1. Up-To-Date Social Sites
Make sure the information on your company pages and on social-media platforms are up-to-date and accurate. Nothing screams small-time more than those pages having old or inaccurate information. Make sure your logo, background image, etc. are sharp, professional, and consistent across all platforms.
2. Quality Posts Every Day
Post at least once per day on each platform. If you can’t personally do it, hire someone who can. This will build followers. The most common way to lose them is to not have new content there. Furthermore, your posts should be interesting and valuable to your customers. Posting a sale special gets only 10 percent of the views that something informative or humorous would. Customers will keep coming back if there is something there for them.
3. Follow Your Competition
This works best on Twitter and Instagram. Not only should you follow your competitors’ accounts, but you should also follow their followers — many will follow you back! Look at their followers and try to identify potential high-value targets.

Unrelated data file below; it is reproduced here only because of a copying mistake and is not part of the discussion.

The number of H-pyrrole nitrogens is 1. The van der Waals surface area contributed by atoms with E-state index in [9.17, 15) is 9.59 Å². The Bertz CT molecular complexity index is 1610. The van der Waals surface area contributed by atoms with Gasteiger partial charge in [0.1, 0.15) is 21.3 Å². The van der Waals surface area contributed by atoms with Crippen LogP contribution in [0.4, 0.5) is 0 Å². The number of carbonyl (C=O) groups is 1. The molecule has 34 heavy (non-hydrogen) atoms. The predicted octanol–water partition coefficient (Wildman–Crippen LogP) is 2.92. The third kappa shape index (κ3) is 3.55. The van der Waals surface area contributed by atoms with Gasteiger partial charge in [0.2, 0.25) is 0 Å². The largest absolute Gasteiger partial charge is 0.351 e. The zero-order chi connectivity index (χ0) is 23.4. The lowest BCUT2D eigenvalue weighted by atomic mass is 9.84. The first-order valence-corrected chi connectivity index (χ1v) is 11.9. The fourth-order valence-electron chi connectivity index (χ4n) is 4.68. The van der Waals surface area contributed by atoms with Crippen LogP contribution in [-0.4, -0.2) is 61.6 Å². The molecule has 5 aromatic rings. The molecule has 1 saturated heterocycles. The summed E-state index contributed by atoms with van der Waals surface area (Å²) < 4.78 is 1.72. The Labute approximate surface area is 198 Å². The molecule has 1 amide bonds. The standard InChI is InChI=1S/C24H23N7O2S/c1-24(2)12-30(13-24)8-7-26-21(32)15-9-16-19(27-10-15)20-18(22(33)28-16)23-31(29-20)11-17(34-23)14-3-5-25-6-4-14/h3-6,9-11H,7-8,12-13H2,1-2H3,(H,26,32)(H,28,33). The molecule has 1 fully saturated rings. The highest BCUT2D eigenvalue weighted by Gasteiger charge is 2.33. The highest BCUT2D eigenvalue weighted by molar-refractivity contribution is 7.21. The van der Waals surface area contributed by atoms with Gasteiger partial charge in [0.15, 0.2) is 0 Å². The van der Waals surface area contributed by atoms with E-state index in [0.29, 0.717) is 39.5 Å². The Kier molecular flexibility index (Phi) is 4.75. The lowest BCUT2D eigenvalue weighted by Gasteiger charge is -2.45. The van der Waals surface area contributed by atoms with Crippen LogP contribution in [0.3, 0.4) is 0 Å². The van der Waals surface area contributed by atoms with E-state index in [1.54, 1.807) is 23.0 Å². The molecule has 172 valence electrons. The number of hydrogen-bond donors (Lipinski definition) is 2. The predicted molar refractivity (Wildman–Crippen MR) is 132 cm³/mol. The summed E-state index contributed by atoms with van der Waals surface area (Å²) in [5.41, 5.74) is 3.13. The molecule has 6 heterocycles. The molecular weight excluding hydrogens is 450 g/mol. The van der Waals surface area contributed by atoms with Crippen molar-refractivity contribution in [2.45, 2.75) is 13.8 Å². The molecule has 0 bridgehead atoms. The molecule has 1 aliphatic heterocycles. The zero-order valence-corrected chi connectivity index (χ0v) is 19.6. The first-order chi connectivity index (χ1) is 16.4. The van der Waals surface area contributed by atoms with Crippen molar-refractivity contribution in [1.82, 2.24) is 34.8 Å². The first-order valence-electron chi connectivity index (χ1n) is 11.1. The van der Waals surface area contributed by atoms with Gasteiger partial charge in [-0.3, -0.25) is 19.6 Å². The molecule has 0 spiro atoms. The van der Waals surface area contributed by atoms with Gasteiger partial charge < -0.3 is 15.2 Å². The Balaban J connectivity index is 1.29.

4. Always Answer Your Customers
Only a few hours should lapse before every customer is responded to — with no exceptions. If the discussion needs to be private, post something like, “Personal message sent” Or “Call/email me at…” Complaints should be addressed, as well as a “thank you” sent for compliments. Once you interact with customers on social media, you deepen your relationship with them and they never forget you. Many customers will re-post and tell others, so make sure the conversation ends well. Both good and bad comments last forever on the Internet.
5. Be a Customer-Service Leader
As the owner, principal or executive at your company, the best use of your time and position is to interact with customers directly on social media. Getting a tweet response to a customer’s problem at midnight always impresses and makes him or her feel special. It can turn an unhappy customer into an advocate for your company. For example, a tweet that says, “Sorry you had that problem (be specific), I will look into it first thing in the morning” changes a customer’s entire experience.
Taken from an article by Matt Sweetwood.